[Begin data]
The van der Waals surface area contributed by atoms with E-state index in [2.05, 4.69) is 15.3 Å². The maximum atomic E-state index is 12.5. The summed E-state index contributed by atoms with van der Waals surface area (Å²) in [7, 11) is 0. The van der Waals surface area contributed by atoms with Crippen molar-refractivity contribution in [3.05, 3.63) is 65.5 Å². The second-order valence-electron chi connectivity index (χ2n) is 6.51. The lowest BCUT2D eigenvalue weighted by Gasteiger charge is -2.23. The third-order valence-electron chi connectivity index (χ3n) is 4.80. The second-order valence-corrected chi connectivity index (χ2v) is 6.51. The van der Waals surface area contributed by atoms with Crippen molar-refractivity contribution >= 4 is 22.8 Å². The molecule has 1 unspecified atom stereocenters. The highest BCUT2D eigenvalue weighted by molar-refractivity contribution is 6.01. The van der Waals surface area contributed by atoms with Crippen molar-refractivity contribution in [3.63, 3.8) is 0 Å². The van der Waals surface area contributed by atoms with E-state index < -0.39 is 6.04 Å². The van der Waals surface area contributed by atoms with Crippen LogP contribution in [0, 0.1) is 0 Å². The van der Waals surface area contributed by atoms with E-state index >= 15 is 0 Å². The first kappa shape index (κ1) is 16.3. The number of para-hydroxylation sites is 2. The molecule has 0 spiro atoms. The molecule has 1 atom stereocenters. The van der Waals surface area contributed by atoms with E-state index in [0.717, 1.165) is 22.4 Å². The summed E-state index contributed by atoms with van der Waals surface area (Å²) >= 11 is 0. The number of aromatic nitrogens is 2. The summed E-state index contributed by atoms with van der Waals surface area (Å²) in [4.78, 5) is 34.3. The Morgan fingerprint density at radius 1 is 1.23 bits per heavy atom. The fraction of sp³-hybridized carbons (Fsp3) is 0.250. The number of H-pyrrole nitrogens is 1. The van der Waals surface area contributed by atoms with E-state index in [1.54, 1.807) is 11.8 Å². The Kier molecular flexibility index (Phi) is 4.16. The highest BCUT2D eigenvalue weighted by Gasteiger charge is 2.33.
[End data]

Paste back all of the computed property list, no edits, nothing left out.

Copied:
The van der Waals surface area contributed by atoms with E-state index in [2.05, 4.69) is 15.3 Å². The maximum atomic E-state index is 12.5. The summed E-state index contributed by atoms with van der Waals surface area (Å²) in [7, 11) is 0. The van der Waals surface area contributed by atoms with Crippen molar-refractivity contribution in [3.05, 3.63) is 65.5 Å². The second-order valence-electron chi connectivity index (χ2n) is 6.51. The lowest BCUT2D eigenvalue weighted by Gasteiger charge is -2.23. The third-order valence-electron chi connectivity index (χ3n) is 4.80. The second-order valence-corrected chi connectivity index (χ2v) is 6.51. The van der Waals surface area contributed by atoms with Crippen molar-refractivity contribution >= 4 is 22.8 Å². The molecule has 1 unspecified atom stereocenters. The highest BCUT2D eigenvalue weighted by molar-refractivity contribution is 6.01. The van der Waals surface area contributed by atoms with Crippen molar-refractivity contribution in [3.63, 3.8) is 0 Å². The van der Waals surface area contributed by atoms with E-state index < -0.39 is 6.04 Å². The van der Waals surface area contributed by atoms with Crippen LogP contribution in [0, 0.1) is 0 Å². The van der Waals surface area contributed by atoms with E-state index >= 15 is 0 Å². The first kappa shape index (κ1) is 16.3. The number of para-hydroxylation sites is 2. The molecule has 0 spiro atoms. The molecule has 1 atom stereocenters. The van der Waals surface area contributed by atoms with E-state index in [0.717, 1.165) is 22.4 Å². The summed E-state index contributed by atoms with van der Waals surface area (Å²) >= 11 is 0. The number of aromatic nitrogens is 2. The summed E-state index contributed by atoms with van der Waals surface area (Å²) in [4.78, 5) is 34.3. The Morgan fingerprint density at radius 1 is 1.23 bits per heavy atom. The fraction of sp³-hybridized carbons (Fsp3) is 0.250. The number of H-pyrrole nitrogens is 1. The van der Waals surface area contributed by atoms with E-state index in [1.54, 1.807) is 11.8 Å². The Kier molecular flexibility index (Phi) is 4.16. The highest BCUT2D eigenvalue weighted by Gasteiger charge is 2.33.